Two step fixer bath for FB printsgreenspun.com : LUSENET : Large format photography : One Thread
I am going to be developing Kodak Polymax Fine-Art Fiber base prints in my CPP-2 JOBO processor (I know, its a little different, but that is another story) and I want to elicit opinions about whether a two step fixer bath is really necessary. For ease I would prefer to just use one fixer step in my process. If I watch my fixer for exhaustion do I really need to use two steps?
Thanks for your opinions and advice!
-- Scott Jones (firstname.lastname@example.org), June 03, 2001
I process B&W prints in a rotary drum, and I've had no problems with a single fix. As long as you're not reusing the fixer, there's no logical reason for fixing twice.
-- Dave Brown (email@example.com), June 03, 2001.
The theory behind two bath fixing has been described in Steve Anchell's: Variable Contrast Printing Manual, as well as other forums. Essentially, complex compounds (don't ask me specifics, it's been a long time since chemistry class) are generated during the fixing process, which are particularly difficult to remove from fiber base paper. Fresh fixer removes these compounds making the final wash easier and theoretically, more archivally stable. Using a two bath fixing regime and always keeping the 2nd bath fresh, would ensure that your prints are both fully fixed and easier to wash. Another point to this procedure is never let your fixer approach exhaustion. Figure on only getting 25% to 50% capacity from your second bath.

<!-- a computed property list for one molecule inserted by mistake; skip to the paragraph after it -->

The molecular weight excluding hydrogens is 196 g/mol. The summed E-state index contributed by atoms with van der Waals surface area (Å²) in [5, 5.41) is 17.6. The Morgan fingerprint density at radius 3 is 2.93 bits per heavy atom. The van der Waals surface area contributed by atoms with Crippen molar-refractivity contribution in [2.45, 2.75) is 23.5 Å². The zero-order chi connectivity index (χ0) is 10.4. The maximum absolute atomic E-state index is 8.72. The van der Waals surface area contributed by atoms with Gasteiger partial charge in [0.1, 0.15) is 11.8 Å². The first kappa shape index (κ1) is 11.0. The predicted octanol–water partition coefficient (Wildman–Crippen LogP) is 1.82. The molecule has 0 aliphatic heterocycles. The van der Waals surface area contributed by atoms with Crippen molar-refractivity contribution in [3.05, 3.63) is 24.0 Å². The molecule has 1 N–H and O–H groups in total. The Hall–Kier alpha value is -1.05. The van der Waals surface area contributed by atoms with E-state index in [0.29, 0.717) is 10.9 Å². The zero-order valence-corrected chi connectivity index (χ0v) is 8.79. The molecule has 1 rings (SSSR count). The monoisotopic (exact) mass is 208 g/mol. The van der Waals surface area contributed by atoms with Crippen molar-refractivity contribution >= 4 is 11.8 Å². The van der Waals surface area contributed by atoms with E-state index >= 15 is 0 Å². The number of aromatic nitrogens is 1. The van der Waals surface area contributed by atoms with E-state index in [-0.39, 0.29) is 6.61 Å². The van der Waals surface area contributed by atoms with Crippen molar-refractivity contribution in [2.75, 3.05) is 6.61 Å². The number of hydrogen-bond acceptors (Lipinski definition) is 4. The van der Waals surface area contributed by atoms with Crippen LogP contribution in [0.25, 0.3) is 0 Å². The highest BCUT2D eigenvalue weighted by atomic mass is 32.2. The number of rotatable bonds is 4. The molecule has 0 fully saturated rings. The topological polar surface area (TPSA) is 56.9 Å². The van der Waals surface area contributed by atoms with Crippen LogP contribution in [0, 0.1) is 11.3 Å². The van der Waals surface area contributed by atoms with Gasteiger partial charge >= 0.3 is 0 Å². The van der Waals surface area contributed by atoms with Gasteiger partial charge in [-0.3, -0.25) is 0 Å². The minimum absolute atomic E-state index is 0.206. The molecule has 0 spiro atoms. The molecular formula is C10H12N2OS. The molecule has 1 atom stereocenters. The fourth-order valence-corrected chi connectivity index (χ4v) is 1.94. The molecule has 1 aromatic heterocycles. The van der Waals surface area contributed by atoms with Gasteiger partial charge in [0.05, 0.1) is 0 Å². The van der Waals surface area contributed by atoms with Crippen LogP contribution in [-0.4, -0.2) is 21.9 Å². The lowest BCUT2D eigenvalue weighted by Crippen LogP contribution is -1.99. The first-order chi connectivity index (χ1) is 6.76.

Personally, I use film strength Kodak Rapid fixer as a two bath fix in my JOBO with FB prints and it "appears" to work fine. I say appears, because I have no proof; only time will tell and 5 years is much too short. Recently, I've switched over to TF-4 fixer and use it as a single bath.
-- Pete Caluori (firstname.lastname@example.org), June 04, 2001.
There seem to be two different theories about fixing, one from Kodak (two fixing baths, bath number 1 being thrown out when exhausted and bath number 2 becoming bath number 1 with a new batch mixed for bath number 2). The other theory is Ilford's. Ilford apparently believes it's preferable to use a single, highly concentrated bath, and fix for a much shorter length of time so that the fix isn't absorbed into the paper and hence long washes are avoided (this is obviously a very unscientific explanation but it's something like that). Ilford used to say 30 seconds but I think they recently revised that to a minute. So if you believe Ilford, use one of their fixers.
-- Brian Ellis (email@example.com), June 05, 2001.